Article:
315 las animas avenue site plan
Gandolfi Investments submitted this site plan showing how a 501-unit housing project on 315 Las Animas Ave. could be laid out.
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City officials notified a developer looking to build 501 housing units on Las Animas Avenue through a state law that its application needed more information before it would be further considered.

On Dec. 14, Gandolfi Investments filed a formal application for the project at 315 Las Animas Ave. Plans call for 501 multi-family units, consisting of 50 two-story, 13,317-square-foot townhomes, three four-story, 81,121-square-foot apartment buildings, a 13,808-square-foot clubhouse building and a 1.6-acre central green space.

The site, a vacant lot zoned for industrial uses, is at the intersection of Las Animas and Murray avenues.

However, the developer cited the so-called “builder’s remedy,” which allows developers to bypass local zoning laws and build certain types of housing projects, even if those plans do not comply with a city or county’s zoning ordinance or general plan. A provision of the Housing Accountability Act, the builder’s remedy is triggered when a local jurisdiction fails to update its state-mandated housing element, or if the element is not found to be in compliance with California law.

Gilroy had its eight-year housing plan certified by the state in August after being adopted by the council in May.

In a Jan. 11 letter to Gandolfi Investments, city planner Erin Freitas wrote that the developer submitted its preliminary application in July, after the council adopted the Housing Element, and therefore the builder’s remedy doesn’t apply.

“When the Housing Element was adopted on May 1, 2023, it contained everything required by state law, and thus was in substantial compliance with state law,” she wrote. “Although minor modifications and clarifications were made thereafter, the changes did not result in any amendment of the Sites Inventory or substantive policy changes and did not alter the fact that the Housing Element, as adopted, substantially complied with the law. Consequently, staff has taken the position that the Builder’s Remedy under the Housing Accountability Act is not available to applicants pursuing housing projects in the City of Gilroy since May 1, 2023.”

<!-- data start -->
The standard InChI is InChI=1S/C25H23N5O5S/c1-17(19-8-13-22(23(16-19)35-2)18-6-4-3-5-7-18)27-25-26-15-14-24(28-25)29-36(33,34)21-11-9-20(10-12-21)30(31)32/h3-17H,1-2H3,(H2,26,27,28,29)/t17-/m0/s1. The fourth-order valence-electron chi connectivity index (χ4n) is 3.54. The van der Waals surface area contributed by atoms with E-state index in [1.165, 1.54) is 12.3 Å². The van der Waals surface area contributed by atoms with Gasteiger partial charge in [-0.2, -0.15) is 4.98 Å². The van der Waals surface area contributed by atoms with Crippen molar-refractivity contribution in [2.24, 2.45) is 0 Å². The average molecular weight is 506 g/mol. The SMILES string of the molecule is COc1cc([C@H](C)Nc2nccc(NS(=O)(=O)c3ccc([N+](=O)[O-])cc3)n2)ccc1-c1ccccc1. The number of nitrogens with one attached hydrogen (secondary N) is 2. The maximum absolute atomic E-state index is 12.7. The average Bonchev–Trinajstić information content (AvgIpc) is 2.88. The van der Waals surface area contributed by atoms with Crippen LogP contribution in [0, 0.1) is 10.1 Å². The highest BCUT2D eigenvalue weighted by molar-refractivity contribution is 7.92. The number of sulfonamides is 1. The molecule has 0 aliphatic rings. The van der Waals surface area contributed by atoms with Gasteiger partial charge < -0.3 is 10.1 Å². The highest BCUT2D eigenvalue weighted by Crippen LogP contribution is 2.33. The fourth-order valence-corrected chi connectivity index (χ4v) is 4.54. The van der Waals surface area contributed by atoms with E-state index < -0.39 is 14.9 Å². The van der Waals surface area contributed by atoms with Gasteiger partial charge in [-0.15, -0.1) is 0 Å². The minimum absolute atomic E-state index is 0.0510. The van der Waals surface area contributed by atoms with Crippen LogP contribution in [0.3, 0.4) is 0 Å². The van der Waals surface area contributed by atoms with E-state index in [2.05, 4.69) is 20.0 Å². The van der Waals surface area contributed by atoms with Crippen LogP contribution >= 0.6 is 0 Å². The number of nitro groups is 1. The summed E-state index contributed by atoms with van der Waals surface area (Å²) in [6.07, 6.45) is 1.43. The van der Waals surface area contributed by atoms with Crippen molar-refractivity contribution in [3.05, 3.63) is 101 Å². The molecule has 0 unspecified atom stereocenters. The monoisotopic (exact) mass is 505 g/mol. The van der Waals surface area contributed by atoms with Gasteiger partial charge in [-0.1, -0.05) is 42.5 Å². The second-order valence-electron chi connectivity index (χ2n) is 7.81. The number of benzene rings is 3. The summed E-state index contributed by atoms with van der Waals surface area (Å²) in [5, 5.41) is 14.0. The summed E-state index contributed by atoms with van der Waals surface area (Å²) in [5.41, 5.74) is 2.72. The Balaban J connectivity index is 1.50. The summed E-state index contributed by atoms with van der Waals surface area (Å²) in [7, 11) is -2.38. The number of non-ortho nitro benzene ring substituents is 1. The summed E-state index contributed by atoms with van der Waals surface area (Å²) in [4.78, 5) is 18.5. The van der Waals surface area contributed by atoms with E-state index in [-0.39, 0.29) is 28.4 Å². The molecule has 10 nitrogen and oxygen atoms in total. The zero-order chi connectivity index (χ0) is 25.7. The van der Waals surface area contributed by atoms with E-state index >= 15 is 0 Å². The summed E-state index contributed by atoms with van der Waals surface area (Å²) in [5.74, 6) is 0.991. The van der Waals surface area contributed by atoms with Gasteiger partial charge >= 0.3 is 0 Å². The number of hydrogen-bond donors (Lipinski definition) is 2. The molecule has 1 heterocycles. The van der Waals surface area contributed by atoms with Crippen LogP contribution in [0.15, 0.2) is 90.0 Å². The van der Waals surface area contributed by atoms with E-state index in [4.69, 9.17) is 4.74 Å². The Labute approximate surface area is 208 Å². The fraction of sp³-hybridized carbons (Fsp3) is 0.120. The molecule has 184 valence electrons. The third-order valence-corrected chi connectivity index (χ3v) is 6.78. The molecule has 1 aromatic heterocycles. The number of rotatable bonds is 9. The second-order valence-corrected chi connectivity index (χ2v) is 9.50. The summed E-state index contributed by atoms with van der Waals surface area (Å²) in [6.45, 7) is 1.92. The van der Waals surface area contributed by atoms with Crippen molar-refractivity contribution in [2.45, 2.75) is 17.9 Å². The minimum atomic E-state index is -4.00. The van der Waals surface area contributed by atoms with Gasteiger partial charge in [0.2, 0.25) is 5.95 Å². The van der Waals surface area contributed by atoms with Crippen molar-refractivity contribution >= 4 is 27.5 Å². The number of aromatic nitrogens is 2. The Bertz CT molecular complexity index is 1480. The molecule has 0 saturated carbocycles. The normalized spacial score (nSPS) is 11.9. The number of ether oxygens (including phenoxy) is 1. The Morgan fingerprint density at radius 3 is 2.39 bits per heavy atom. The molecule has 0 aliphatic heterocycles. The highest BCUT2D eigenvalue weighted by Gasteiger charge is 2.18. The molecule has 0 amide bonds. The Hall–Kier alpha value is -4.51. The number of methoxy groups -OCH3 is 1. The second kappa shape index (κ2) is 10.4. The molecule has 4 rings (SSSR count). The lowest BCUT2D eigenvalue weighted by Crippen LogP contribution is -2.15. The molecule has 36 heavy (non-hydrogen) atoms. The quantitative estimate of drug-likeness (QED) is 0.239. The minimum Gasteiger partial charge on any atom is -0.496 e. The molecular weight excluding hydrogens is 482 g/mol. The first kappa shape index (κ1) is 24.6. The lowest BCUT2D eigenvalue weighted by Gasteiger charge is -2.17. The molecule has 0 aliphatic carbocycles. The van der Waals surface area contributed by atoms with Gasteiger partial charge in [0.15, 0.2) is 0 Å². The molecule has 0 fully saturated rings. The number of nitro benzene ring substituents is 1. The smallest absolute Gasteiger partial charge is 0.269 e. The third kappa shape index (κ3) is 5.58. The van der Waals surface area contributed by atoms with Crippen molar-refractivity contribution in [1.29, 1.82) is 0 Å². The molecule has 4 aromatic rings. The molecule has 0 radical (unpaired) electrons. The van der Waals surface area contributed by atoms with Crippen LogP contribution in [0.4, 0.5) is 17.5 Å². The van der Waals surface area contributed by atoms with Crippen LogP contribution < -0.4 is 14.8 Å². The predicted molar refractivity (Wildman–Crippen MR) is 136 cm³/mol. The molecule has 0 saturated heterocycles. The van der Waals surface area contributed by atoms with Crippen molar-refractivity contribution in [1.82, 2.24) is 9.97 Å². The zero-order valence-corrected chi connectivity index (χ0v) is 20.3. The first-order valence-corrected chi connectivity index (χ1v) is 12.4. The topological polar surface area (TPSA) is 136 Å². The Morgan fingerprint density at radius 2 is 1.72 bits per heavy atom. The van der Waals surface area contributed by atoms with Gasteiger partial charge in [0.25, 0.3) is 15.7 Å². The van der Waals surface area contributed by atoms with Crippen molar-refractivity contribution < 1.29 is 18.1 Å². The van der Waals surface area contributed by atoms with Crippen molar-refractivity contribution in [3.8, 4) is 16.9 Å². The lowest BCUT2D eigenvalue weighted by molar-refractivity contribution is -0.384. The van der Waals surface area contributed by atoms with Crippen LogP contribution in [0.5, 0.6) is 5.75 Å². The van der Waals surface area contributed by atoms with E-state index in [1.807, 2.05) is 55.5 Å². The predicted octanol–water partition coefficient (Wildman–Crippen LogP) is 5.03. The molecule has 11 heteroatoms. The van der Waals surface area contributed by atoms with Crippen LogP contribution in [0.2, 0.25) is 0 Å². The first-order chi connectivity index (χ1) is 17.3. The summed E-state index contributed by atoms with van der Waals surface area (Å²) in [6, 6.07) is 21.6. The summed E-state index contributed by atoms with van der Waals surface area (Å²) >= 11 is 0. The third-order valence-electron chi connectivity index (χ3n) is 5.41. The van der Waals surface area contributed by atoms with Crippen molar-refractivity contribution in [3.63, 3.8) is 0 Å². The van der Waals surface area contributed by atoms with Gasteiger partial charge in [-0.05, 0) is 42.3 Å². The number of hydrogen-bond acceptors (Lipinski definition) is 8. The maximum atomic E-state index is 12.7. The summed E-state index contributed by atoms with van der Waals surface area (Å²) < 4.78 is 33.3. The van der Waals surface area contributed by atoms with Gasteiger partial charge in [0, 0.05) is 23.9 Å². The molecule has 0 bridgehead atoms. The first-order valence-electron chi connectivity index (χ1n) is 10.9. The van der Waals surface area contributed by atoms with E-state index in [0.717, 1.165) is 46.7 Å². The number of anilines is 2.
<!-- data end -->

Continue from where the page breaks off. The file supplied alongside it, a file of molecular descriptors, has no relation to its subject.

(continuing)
The letter went on to state that the developer would instead have to apply for a General Plan amendment in order to change the zoning of the property.

However, the application “has been determined to be incomplete,” Freitas wrote, and must be resubmitted by April 10 with the additions or be deemed abandoned.

The letter then lists 17 pages of items that need to be included, such as parking and street dimensions, easement information, drainage plan and others.

In November, city officials rejected another builder’s remedy application on Hecker Pass Highway, citing the council’s May 1 adoption of the Housing Element.

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Erik Chalhoub joined Weeklys as an editor in 2019. Prior to his current position, Chalhoub worked at The Pajaronian in Watsonville for seven years, serving as managing editor from 2014-2019.


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